Monday, July 25, 2011
To Read or Not To Read: King Solomon’s Mines
Since I was no longer feeling A Princess of Mars I went ebook browsing on my Sony Reader. Project Gutenberg is a great place to get free digital copies of books that are in the public domain so I have over seventy books saved. As I was browsing I came across Allan Quatermain by H. Rider Haggard and I thought I’d give it a try. Now, if you read something like this what would you do?:
“I have just buried my boy, my poor handsome boy of whom I was so proud, and my heart is broken. It is very hard having only one son to lose him thus, but God’s will be done.”
Right?! I was completely caught off guard and was drawn in thinking, Oh my goodness, this is so horribly sad, what happened? I read a few pages more and was feeling like I can get into this. Then I did some research on the internet and learned that Allan Quatermain was a sequel to King Solomon’s Mines. Never liking to start a series from the middle I began reading King Solomon’s Mines, intending to follow it up with Allan Quatermain. I probably should have stuck with Allan Quatermain. But then, it could turn out to be just like King Solomon’s Mines.
So what’s so wrong with King Solomon’s Mines. Well, I was first insulted by the DEDICATION of all things!:
“This faithful but unpretending record of a remarkable adventure is hereby respectfully dedicated by the narrator, Allan Quatermain, to all the big and little boys who read it.”
Big and little boys?! As if big and little girls would not enjoy this book?! As Stephanie Tanner would say, “How rude!” Then as I read further I began to understand why it was dedicated to “big and little boys”. They’re the only ones who believe themselves superior and like to hunt and kill animals for sport! This is such a product of the late 19th century; a well-to-do Englishman in South Africa who believes himself superior. I’m offended but at the same time think he doesn’t know better. Then I feel like I’m making excuses for the character, and in turn, the author. I don’t know what to think. I’m confused. But can I still enjoy the adventure? And what do I know of the author? Not much. Maybe he didn’t feel the way his character does and the character is based on someone he has met? And if I just stop reading am I the same as those who have tried to ban the Adventures of Huckleberry Finn and To Kill a Mockingbird? See? Still confused. But, as I have continued reading King Solomon’s Mines it has amused me immensely to make snarky notations whenever Allan Quatermain insults the intelligence of anyone who is not an Englishman. He calls them a Zulu even if they’re not! Even when he knows they’re not a Zulu!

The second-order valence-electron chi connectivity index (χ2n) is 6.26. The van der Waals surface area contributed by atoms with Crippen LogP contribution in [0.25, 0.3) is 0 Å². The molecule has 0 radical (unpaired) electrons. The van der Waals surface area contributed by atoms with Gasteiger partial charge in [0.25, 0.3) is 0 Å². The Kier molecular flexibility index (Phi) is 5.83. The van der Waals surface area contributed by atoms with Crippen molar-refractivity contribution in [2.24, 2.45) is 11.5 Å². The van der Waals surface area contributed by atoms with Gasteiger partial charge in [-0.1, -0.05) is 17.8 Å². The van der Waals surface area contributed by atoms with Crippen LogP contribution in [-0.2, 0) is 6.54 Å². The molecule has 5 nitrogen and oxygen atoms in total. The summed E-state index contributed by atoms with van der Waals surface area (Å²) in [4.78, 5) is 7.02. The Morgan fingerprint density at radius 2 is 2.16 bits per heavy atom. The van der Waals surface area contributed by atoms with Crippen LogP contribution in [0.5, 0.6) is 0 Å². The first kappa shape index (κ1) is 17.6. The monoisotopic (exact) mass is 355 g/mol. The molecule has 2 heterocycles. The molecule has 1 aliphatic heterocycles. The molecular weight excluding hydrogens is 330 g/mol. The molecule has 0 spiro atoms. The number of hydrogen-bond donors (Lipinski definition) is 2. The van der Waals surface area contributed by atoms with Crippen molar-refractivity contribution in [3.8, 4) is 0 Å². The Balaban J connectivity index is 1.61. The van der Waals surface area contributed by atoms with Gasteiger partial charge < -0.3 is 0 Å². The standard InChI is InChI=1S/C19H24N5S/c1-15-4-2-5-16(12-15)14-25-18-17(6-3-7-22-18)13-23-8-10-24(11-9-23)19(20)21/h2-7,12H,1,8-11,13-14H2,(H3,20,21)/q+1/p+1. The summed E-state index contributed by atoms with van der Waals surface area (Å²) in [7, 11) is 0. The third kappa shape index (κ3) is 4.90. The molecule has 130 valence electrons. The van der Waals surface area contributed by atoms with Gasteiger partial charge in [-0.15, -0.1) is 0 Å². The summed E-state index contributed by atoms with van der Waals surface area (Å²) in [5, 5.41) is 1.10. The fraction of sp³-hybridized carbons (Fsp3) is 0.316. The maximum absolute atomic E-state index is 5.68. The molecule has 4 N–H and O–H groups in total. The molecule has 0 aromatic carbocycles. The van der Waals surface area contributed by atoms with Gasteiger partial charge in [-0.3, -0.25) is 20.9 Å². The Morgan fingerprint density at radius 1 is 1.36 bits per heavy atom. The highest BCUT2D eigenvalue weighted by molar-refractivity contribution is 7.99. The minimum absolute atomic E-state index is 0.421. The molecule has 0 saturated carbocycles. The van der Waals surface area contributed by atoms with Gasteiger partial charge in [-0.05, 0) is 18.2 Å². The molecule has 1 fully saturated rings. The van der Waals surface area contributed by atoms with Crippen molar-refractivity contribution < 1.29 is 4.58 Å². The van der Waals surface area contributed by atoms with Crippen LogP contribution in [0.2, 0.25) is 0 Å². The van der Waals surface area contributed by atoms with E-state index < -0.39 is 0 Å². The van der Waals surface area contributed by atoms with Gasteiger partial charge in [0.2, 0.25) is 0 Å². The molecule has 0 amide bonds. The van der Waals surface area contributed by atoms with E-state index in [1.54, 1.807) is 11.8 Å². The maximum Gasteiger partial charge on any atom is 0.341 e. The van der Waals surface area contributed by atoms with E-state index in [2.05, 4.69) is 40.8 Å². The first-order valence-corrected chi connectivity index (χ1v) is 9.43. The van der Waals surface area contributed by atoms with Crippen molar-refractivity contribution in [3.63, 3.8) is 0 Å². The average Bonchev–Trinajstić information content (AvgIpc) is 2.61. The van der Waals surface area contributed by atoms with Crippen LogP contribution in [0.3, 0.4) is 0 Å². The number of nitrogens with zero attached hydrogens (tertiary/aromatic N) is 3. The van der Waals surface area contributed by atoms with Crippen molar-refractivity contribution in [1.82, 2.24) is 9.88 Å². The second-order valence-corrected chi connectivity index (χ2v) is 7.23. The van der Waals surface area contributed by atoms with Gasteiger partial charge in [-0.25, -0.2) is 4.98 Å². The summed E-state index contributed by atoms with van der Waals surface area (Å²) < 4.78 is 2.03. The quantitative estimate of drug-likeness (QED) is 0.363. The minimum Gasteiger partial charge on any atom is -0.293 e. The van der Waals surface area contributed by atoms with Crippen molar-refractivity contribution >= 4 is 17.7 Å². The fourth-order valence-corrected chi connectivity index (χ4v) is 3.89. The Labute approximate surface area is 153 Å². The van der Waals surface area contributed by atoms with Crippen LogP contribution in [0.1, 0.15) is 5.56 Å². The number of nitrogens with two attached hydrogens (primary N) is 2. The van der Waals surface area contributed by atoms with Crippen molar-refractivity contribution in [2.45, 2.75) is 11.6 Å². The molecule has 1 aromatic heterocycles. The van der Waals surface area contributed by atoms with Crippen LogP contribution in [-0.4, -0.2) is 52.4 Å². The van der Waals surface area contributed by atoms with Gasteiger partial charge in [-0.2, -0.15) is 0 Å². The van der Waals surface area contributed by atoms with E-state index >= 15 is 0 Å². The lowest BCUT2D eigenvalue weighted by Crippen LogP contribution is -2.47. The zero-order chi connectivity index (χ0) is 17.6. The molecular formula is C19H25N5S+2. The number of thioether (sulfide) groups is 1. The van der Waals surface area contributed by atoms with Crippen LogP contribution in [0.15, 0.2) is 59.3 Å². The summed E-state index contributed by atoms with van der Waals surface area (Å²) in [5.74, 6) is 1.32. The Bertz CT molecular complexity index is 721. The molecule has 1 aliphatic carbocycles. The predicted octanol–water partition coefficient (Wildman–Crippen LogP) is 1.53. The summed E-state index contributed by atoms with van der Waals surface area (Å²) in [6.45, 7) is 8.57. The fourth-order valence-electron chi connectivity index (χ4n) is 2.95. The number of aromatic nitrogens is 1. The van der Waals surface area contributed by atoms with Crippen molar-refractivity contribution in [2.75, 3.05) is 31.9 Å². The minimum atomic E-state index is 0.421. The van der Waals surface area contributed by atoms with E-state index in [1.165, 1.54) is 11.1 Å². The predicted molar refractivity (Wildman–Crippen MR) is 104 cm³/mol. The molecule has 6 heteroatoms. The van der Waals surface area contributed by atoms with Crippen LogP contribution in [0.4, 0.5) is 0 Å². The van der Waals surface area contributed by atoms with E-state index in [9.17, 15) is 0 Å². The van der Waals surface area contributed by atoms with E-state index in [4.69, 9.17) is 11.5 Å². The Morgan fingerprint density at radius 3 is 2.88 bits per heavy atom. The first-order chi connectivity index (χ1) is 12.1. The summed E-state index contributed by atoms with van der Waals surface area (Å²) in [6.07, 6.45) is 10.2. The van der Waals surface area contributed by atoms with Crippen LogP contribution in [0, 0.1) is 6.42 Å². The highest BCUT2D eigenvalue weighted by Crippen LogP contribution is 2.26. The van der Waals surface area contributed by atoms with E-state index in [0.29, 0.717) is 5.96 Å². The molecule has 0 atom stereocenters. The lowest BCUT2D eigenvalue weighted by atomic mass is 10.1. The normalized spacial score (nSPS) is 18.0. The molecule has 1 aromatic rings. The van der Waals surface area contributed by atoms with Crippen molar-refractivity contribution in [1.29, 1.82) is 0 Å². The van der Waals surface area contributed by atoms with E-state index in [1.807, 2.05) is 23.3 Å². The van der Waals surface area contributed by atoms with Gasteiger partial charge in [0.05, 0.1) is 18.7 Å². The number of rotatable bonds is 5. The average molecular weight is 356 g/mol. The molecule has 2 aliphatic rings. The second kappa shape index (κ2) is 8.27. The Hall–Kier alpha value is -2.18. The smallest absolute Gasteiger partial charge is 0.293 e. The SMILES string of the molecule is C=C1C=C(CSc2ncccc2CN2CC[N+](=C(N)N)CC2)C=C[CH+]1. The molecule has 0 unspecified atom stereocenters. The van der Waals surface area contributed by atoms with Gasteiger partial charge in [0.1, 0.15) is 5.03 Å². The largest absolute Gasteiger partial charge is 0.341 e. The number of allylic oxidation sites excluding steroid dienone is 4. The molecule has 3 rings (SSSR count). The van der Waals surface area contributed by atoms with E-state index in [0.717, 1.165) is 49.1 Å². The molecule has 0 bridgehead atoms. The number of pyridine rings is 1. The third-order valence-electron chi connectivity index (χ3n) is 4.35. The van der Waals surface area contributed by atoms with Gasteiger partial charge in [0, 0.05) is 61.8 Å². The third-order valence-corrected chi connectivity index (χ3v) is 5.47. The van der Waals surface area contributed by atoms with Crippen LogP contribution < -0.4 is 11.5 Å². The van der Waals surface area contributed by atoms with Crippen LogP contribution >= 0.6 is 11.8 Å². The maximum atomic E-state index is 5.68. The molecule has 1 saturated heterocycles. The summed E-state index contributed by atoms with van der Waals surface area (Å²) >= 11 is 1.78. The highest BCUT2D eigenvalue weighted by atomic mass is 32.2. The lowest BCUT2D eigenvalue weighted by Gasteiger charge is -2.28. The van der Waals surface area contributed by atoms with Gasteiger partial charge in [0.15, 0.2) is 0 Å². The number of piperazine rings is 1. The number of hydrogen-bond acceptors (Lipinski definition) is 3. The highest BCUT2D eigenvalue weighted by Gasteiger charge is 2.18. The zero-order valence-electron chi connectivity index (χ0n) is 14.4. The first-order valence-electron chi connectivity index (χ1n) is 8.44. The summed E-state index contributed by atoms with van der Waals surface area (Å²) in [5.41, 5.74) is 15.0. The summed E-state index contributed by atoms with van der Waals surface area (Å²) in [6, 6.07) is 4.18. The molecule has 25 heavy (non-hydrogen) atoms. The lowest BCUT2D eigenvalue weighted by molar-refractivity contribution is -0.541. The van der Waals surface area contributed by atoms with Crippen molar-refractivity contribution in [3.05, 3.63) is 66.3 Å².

Well, if King Solomon’s Mines gets to be too much for me I’ve got a backup. I’ve finally given in and picked up a copy of The Hunger Games by Suzanne Collins. Why did I wait so long? Battle Royale, The Running Man.. yeah, enough said. To be continued...